US Army Corps of Engineers
Buffalo District

USACE, ERDC complete Walnut Beach project, new stakeholder needed to continue efforts

U.S. Army Corps of Engineers, Buffalo District
Published Nov. 22, 2019

BUFFALO, NY -- The Walnut Beach Aquatic and Riparian Invasive Plant Species Control Demonstration Project was completed in September at Walnut Beach on Lake Erie in Ashtabula, Ohio. Now, the U.S. Army Corps of Engineers Buffalo District is hoping for a new regional stakeholder to continue the habitat restoration work that began in 2014.

The Corps of Engineers along with the U.S. Army Engineer Research and Development Center’s Aquatic Plant Control Research Program, Ecology and Environment, Inc., and Davey Resource Group designed the 5-year project.

“The goal of the project was to test new and improved methods for controlling invasive plants in order to validate applicability to other Great Lakes restoration projects,” said Tim Noon, project manager for the Buffalo District. “In doing so, we also controlled invasives on site at Walnut Beach and protected tributary resources, which aligns with the goals of the Great Lakes Restoration Initiative.”

Testing involved a combination of mechanical and three chemical treatments across three test areas on the 43-acre site. The treatments targeted the Common reed, European black alder, and Mugwort.

Mechanical control treatments included mowing and hand-cutting at all testing areas during years one through three. The project site had a combined 98 tons of invasive species debris removed during the mechanical treatment years with 92 tons being removed the first year.

“Mechanical cutting wasn’t done the fourth and fifth year because of Lake Erie’s high water levels,” said Noon. “The increase of water during the growing season inhibited the growth of Phragmites.”

Chemical treatments were applied every year from 2014 through 2018 using three variable herbicide applications.

The combination of mechanical and chemical treatments proved to be successful. The density of the Common reed went from approximately 16.3 acres having more than 60 percent coverage during the first year to .2 acres having 60 percent coverage by the fifth year.

“In looking at treatment effectiveness, we are pleased not just with the results, but also with the ability to share this information to other projects moving forward,” said Noon.

The Mature European black alder was practically eliminated from the site. Even though seedlings and stump-sprout regeneration did occur in years two through five, there was still a reduction in most years. Mugwort was eliminated in year 1, but reappeared in low densities in other areas of the project during years two through five.

“The success of Walnut Beach stands on the foundation of this restoration effort, but due to the highly invasive nature of plants like Common reed (Phragmites), long term success will not be possible without an engaged stakeholder to carry on stewardship,” Noon emphasized. “We also know that rare plants such as the native bur reed have potential to increase at Walnut Beach if we can engage a stakeholder to continue stewardship.”

In addition to treating invasive plants, surveys for birds and rare plants were conducted prior to treatments to identify potential for effects on birds and to avoid adverse impacts to birds and rare plants during site treatments.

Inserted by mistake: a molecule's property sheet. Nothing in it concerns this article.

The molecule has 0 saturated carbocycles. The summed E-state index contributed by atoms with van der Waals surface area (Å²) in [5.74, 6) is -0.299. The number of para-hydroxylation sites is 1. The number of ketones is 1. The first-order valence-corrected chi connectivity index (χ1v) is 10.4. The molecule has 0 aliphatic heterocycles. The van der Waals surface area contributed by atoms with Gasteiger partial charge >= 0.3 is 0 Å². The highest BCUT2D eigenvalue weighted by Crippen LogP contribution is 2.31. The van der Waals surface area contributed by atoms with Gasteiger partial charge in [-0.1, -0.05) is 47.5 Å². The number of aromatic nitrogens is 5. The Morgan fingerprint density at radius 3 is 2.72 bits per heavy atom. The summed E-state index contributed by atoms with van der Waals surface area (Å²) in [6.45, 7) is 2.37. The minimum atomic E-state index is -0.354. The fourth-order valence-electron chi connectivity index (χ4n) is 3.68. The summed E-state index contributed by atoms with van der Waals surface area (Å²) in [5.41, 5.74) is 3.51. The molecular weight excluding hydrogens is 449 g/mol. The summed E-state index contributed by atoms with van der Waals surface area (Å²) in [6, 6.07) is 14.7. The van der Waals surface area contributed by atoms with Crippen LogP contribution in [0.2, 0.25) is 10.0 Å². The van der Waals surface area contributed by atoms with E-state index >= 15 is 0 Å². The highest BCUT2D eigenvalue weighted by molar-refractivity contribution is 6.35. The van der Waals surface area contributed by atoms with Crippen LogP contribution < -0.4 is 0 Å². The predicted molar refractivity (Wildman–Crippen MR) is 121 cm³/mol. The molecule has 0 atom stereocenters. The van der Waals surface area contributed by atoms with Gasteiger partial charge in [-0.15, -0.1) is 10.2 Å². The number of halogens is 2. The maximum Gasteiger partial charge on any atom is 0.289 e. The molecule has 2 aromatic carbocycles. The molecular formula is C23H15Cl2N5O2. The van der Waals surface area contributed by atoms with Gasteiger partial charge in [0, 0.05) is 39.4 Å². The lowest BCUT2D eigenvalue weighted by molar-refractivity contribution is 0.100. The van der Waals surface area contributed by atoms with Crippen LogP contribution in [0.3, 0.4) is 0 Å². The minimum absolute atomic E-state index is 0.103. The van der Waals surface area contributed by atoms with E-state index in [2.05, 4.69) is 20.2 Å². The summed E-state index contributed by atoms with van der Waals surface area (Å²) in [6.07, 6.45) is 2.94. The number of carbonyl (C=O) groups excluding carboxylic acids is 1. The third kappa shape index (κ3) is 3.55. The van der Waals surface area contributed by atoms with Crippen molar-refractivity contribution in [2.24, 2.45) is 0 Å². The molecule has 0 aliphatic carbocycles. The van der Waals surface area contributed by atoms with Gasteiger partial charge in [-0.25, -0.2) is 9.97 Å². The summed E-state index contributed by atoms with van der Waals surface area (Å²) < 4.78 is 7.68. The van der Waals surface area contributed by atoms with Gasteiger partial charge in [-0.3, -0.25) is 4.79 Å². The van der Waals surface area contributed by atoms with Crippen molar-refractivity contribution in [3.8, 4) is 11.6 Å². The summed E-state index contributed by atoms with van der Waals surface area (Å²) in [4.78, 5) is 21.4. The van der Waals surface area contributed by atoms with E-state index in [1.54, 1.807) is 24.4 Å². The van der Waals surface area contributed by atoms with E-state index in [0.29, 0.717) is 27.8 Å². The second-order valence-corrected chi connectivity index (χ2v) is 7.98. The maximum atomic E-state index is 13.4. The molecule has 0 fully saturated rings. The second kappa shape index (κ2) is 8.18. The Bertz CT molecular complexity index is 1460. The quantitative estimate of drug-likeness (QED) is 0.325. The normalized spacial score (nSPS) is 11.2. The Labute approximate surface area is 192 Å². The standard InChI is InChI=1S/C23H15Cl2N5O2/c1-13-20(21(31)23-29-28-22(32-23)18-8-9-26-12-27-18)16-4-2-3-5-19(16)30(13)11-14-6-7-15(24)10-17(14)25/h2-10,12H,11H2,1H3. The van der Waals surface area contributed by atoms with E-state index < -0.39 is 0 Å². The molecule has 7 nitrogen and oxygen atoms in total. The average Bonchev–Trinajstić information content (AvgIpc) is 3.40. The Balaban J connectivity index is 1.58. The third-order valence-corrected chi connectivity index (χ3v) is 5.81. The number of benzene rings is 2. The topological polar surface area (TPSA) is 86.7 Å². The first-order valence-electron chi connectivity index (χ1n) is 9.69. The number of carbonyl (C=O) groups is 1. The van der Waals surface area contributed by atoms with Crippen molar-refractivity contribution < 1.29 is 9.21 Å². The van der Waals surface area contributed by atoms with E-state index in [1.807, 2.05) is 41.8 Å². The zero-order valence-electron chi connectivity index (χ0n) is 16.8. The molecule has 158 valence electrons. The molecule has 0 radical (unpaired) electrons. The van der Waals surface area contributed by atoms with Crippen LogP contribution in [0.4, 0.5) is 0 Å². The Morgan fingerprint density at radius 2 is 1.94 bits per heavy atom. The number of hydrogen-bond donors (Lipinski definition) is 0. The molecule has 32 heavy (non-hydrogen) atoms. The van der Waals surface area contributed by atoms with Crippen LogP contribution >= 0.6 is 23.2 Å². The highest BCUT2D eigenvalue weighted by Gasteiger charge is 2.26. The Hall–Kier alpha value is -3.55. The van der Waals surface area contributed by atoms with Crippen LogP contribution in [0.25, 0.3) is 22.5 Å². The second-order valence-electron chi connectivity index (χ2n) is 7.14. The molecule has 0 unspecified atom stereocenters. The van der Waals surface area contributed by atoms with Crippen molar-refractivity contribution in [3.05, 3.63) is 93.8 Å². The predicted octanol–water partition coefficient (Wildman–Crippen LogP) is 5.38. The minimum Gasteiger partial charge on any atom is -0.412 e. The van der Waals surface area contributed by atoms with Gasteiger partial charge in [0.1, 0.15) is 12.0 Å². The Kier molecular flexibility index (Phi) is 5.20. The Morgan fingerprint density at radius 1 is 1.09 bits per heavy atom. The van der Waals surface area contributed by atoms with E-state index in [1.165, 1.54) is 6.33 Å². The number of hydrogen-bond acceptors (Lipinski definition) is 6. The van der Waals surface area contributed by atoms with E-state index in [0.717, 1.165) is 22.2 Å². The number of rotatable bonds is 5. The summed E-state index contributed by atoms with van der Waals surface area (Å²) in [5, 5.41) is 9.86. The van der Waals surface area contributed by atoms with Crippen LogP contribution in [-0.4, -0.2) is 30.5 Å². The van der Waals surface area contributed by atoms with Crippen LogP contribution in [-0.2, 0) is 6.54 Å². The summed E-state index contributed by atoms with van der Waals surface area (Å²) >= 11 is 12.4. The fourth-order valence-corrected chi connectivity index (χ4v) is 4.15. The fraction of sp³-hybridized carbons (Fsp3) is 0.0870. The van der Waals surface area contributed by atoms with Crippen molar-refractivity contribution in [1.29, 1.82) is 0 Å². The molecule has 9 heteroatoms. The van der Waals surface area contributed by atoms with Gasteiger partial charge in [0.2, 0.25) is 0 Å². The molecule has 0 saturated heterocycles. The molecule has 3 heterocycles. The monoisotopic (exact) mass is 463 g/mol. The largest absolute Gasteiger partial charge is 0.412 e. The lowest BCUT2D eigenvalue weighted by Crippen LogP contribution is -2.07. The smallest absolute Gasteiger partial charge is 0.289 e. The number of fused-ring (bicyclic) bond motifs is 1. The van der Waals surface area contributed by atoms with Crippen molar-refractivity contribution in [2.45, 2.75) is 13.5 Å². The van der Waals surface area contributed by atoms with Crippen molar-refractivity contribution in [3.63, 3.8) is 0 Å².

“The rare type of coastal wetland habitat restored at Walnut Beach is critical for certain bird species and ultimately contributes to a functioning and healthy ecosystem,” Noon said. “Without these sustained critical habitats, the sustainability of certain bird populations are at risk.”

Three bird surveys were also conducted during year five’s spring migration, along with two surveys during the breeding season, and three during the fall migration. Overall, approximately 180 different bird species were observed over the five years. The amount of birds using the site during the spring and fall migration increased from years one through five.

Restoration planting started in year three and continued throughout the duration of the project. Trees, shrubs, fascines, live stake and bare roots, and herbaceous plugs were planted inside a constructed exclosure, as well as outside. The exclosure was constructed to protect the plants against herbivory.

“The plants in the exclosure had a higher survival rate compared to the plants that were not protected against herbivory,” said Noon. “That being said, flooding and wave action from the fluctuating water levels ended up being a bigger threat to the plants survival than heribvory.”

The restoration plantings along with chemical and mechanical treatments of the invasive plants paid off in the end. More than 240 plant species have been recorded at the site, and half of those species were not recorded in year one.

The organizations used AIS spatial mapping, vegetation monitoring transects, vegetation meander surveying, and images taken from fixed-point photo-monitoring stations to assess the progress and success of the treatments, evaluate responses of vegetation and bird communities, and direct efforts for future project years.

With the project in the final year, the two organizations have been busy constructing a “playbook” for the future regional stakeholders. The playbook will include the technical and monitoring data from the project along with lessons learned for managing the restoration of the site into the future.

“The successful restoration activities we’ve completed are Act I in the story of long-term success,” said Noon. “The stage is set for a successful and long-term Act II if a stakeholder can be identified to work with the landowners in carrying out future stewardship.”